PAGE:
Actor Lenny Henry Confirms Radical Changes To Hobbits In Amazon’s The Lord of the Rings Series
Actor Lenny Henry recently confirmed he will be portraying a black Hobbit in Amazon's upcoming The Lord of the Rings series.
Actor Lenny Henry recently confirmed there will be radical changes to the Hobbits in Amazon’s upcoming The Lord of the Rings series.
These changes were rumored back in July when TheOneRing.Net’s Cliff Broadway reported that Henry would be playing a type of Hobbit known as a Harfoot. Broadway stated, “Sir Lennry Henry portrays one such early halfling [Harfoot].”
Henry confirmed this rumor and announced he will be playing a black Hobbit as part of the Harfoot tribe in an interview on BBC Radio 4’s Saturday Live show. Not only did he reveal that he’s playing a black Hobbit, but he also claims the show will portray Hobbits as multicultural.
He told the program, “For the last two years I’ve been working on The Lord of the Rings. And it’s an extraordinary thing. It’s the biggest – I think it’s the biggest television show that has ever been made in terms of money and head count. Literally, a hundred people on set glaring at you and trying to work out what you’ll look like four feet tall. It’s just been an amazing experience, life changing for me.”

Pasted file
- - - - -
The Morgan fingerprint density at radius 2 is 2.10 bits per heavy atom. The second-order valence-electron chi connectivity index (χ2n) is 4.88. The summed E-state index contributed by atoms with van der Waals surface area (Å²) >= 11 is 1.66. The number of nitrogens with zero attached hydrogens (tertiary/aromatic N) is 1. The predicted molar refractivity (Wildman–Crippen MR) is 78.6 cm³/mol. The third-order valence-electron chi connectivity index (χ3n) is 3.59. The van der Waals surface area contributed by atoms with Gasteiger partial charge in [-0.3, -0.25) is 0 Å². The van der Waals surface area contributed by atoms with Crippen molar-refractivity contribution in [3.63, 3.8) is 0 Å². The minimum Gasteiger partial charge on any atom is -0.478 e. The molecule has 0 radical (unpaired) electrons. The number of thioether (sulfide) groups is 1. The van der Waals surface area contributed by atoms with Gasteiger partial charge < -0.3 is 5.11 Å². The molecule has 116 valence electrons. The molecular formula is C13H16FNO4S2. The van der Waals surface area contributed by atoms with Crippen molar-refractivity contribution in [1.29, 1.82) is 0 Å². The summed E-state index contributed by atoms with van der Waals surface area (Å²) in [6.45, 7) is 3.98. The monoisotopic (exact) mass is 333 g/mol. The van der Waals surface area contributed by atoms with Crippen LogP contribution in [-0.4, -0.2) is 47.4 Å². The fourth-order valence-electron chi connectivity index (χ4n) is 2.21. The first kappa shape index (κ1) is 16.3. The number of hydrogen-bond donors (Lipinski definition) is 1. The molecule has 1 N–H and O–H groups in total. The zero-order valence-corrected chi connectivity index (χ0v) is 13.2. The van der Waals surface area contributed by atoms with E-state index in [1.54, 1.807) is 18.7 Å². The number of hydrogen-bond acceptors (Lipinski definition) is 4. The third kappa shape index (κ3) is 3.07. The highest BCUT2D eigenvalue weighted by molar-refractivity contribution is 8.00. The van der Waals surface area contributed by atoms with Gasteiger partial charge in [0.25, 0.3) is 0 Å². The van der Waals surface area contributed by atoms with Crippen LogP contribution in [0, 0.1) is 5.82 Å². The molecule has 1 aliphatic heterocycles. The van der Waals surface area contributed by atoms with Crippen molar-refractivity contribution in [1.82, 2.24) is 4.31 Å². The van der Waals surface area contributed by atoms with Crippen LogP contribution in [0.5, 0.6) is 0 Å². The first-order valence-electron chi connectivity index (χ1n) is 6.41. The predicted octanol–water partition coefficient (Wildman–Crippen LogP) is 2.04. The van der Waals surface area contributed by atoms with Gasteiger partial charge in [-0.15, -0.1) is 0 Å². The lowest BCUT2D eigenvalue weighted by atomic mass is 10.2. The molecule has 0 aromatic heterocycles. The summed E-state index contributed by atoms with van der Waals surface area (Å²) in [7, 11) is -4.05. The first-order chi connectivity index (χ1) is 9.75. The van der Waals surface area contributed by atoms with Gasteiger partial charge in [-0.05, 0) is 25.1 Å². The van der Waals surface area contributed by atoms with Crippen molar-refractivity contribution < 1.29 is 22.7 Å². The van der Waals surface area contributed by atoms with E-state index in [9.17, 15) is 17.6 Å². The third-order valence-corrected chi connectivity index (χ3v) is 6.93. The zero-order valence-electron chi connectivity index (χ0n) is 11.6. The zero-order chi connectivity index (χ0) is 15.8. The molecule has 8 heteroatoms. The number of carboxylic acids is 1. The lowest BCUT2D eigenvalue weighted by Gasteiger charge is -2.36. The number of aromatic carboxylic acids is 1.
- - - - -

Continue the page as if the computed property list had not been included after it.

Later in the interview he stated, “I’m a Harfoot, because J.R.R. Tolkien, who was from Birmingham… suddenly there were black Hobbits, I’m a black Hobbit. It’s brilliant.”
Henry continued, “And what’s notable about this run of the book; its a prequel to the age that we’ve seen in the films and in the books. It’s about the early days of the Shire and Tolkien’s environment. It’s the early days of it, so we’re an indigenous population of Harfoots, we’re hobbits, but we’re called Harfoots. And we’re multi-cultural. We’re a tribe. We’re not a race. So there are black, Asian and brown, and even Maori types within it.”
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“And it’s a whole brand new set of adventures that seed some of the origins of different characters and it’s going to take at least ten years to tell the story. Because it’s based on the Silmarillion which was almost like a cheat sheet of what happens next in this world – in the first, second, and third ages,” he elaborated.
“And the writers have a lot of fun in extrapolating it all out. And it’s going to be very, very exciting. And there’s a very strong female presence in this. There are going to be female heroes in this evocation of the story; and there are going to be little people as usual,” he concluded.